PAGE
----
Ronald James ‘Jim’ Hookway became a resident trainer in 1953 and joined Brennan in dominating the local scene. An Oaks final appearance soon followed for Hookway in 1954 before two classic final appearances in 1955 made the big London trainers realise there was a serious Northern challenge from Sheffield.
As the decade came to an end it was in 1959 that Ted Brennan’s brother Jim switched from the Darnall kennels to join Owlerton and a first Derby final appearance for the track arrived in the shape of Dancing Sheik trainer by Ted Brennan.
It was the sixties and there was sad news in 1964 when fellow track Darnall closed its doors whilst it would also prove a pivotal time for Owlerton when the Sheffield Corporation took over the track after a £185,000 offer had been accepted. The corporation converted the three private clubs into public bars which helped boost attendance figures and in 1969 they made £30,000 improvements to the Lowther Road grandstand.
Ted Brennan and Jim Hookway continued to dominate proceedings on the Northern open race circuit, so much so that Hookway was rewarded with the title of Trainer of the Year which he shared with John Bassett in 1965. The feat had been helped considerably by a greyhound called Clonmannon Flash who had won the Scottish Derby & Edinburgh Cup double. In February of the same year an Irish litter had been bred by Leo Stack, the Crazy Parachute – Supreme Witch bred litter included Tric-Trac, Spectre II, Forward King and Forward Flash. This litter made its way to Hookway and Brennan brothers kennels and would arguably become one of the greatest litters of all time.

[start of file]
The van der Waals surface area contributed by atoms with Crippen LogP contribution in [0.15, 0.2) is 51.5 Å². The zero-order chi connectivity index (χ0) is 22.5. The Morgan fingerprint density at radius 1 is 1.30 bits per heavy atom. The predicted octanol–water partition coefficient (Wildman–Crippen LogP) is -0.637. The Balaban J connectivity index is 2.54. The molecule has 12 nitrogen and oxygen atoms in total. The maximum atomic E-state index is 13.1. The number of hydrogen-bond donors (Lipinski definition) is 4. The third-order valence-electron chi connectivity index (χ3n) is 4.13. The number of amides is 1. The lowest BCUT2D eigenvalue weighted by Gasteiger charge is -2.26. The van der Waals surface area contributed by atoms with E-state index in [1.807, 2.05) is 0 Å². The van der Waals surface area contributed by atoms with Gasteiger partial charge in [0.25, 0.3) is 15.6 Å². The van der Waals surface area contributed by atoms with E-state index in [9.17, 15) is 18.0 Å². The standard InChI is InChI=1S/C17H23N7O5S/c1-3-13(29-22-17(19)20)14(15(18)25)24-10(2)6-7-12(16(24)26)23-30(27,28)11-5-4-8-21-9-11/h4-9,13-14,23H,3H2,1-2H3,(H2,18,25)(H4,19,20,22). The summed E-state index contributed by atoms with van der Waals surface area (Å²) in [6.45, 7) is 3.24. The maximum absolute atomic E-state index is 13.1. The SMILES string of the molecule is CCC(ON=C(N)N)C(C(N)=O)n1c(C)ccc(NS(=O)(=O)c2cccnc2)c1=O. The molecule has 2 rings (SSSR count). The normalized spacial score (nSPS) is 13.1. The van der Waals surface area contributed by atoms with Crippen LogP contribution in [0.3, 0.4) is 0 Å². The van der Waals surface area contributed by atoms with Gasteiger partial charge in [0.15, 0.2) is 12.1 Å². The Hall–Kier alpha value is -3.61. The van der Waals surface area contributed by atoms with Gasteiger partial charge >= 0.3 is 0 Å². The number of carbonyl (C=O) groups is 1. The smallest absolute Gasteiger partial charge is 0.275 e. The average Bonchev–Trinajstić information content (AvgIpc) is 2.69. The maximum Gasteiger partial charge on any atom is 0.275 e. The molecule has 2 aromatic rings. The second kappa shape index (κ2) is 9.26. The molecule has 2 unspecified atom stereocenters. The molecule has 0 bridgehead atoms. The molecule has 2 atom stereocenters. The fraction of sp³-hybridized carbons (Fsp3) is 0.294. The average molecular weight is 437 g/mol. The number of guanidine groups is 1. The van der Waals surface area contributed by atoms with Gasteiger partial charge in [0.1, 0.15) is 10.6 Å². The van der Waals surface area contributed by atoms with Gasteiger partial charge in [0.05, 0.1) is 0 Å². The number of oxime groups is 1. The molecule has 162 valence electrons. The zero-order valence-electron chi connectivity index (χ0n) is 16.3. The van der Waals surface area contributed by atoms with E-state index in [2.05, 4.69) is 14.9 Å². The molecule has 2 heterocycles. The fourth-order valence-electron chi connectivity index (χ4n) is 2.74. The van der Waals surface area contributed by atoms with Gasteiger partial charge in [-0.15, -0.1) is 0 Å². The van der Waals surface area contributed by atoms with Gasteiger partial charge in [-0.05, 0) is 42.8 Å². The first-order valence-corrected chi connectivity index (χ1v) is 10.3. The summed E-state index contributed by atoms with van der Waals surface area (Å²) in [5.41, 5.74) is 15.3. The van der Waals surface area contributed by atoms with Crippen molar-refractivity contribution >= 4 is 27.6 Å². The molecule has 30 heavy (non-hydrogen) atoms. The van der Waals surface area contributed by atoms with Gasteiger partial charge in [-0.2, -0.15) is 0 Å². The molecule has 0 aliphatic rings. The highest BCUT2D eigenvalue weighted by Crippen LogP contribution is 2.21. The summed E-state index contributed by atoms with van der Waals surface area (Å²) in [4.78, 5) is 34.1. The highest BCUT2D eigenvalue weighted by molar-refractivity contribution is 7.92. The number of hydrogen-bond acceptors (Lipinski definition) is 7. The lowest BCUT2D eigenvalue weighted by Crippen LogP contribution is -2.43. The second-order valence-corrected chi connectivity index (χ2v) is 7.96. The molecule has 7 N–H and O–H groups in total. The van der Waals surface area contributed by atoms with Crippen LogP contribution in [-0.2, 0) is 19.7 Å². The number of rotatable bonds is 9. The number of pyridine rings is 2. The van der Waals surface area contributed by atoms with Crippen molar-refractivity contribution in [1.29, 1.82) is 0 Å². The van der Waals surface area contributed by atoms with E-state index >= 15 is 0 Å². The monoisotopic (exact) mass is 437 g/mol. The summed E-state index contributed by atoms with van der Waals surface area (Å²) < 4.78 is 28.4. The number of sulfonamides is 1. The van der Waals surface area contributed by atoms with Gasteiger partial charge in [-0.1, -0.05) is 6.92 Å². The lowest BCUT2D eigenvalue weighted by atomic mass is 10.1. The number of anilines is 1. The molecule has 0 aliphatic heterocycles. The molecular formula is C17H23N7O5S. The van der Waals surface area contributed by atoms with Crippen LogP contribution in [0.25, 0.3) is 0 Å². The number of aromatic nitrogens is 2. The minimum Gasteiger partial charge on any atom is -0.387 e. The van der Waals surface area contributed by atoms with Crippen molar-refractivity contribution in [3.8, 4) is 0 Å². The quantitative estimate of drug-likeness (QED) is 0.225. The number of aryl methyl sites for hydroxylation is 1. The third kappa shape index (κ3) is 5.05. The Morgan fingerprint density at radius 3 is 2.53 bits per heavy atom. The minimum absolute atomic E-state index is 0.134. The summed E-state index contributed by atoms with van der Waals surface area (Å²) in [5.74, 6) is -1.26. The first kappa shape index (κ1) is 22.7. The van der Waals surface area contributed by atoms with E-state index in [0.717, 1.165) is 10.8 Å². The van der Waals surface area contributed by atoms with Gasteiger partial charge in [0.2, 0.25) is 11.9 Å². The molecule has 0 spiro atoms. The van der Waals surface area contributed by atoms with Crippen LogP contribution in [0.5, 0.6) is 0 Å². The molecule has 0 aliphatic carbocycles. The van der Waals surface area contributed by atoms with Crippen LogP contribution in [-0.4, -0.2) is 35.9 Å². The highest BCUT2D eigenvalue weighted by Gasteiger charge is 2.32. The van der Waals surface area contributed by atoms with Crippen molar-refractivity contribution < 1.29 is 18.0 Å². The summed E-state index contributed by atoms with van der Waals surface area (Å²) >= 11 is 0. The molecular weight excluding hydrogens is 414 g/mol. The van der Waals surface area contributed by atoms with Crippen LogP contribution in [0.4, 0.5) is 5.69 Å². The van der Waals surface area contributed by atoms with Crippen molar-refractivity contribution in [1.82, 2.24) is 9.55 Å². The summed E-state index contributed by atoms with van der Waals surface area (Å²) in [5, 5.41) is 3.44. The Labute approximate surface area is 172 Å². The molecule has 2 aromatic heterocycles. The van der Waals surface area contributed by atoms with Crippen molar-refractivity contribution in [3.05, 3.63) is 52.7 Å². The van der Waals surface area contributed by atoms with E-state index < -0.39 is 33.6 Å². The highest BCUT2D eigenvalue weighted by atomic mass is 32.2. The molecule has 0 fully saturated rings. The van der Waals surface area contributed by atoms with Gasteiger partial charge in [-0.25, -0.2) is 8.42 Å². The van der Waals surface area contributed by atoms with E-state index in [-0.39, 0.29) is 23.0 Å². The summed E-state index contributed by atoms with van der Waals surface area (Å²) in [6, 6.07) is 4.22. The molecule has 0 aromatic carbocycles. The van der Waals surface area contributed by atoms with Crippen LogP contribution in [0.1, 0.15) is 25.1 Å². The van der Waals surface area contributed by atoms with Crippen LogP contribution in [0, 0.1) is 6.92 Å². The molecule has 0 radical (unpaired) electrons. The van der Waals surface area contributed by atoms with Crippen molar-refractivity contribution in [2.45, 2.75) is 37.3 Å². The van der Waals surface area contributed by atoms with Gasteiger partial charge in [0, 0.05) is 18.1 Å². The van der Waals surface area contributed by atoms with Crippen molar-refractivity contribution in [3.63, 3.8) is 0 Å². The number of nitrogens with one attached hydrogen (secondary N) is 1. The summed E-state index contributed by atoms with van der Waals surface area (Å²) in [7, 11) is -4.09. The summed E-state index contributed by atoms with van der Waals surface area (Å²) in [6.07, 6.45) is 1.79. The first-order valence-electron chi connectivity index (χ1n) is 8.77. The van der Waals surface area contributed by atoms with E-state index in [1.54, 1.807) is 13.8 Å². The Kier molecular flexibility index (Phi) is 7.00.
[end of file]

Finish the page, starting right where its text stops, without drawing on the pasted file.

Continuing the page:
At White City on June 24th 1967 Tric-Trac defeated his brother Spectre II by one length in the Greyhound Derby final. Owlerton, Jim Hookway and owner of the pair Nat Pinson had experienced the ultimate moment in greyhound racing. The remaining pair lit up the open race circuit culminating in an English St Leger & Scottish St Leger double for Forward King and a Juvenile crown for Forward Flash. Hookway received the Trainer of the year accolade for a second time.
By 1970 Owlerton introduced the Steel City Cup to give the locals a taste of top open race action. Jim Hookway scored his final classic success the same year with Cesarewitch winner Gleneagle Comedy. As the seventies progressed many of the old brigade retired starting with Sam Vintner the long serving Racing Manager in 1973 to be replaced by Terry Meynell. Ted Brennan finished the following year and his place was taken by Harry Crapper. Jim Brennan would join Leeds a few years later and Jim Hookway also retired after a very successful career.
Sheffield replaced the grass circuit with an all-sand surface in 1978, a year that brought the first major triumph for Crapper after he lifted the Cesarewitch trophy with Sportland Blue. The following year another win arrived after Jebb Rambler won the Derby Consolation; the greyhound also won the local Bass Cup event breaking the track record in the final.
With a long shadow cast over the Leeds track Joe Kelly had joined Sheffield and reached the final of the 1981 Greyhound Derby final during a short spell at the track. Following the closure in March 1982 Sheffield held the Ebor Stakes in 1982.
On Spec a fawn dog trained by Harry Crapper provided more glory for the track as he won the Scottish Derby in 1982 and finished runner-up in the Daily Mirror Greyhound Derby final behind Im Slippy.
Troubles surfaced in the mid-eighties when an ageing stadium would become a problem in the near future, Terry Corden who held the lease at Derby added Sheffield to his portfolio by attaining the lease at the track. There was an occasional major open race claim such as the 1988 Scottish Derby, an event won by Killouragh Chris from the Pete Beaumont kennels but the Hillsborough disaster in April 1989 resulted in ramifications for the track.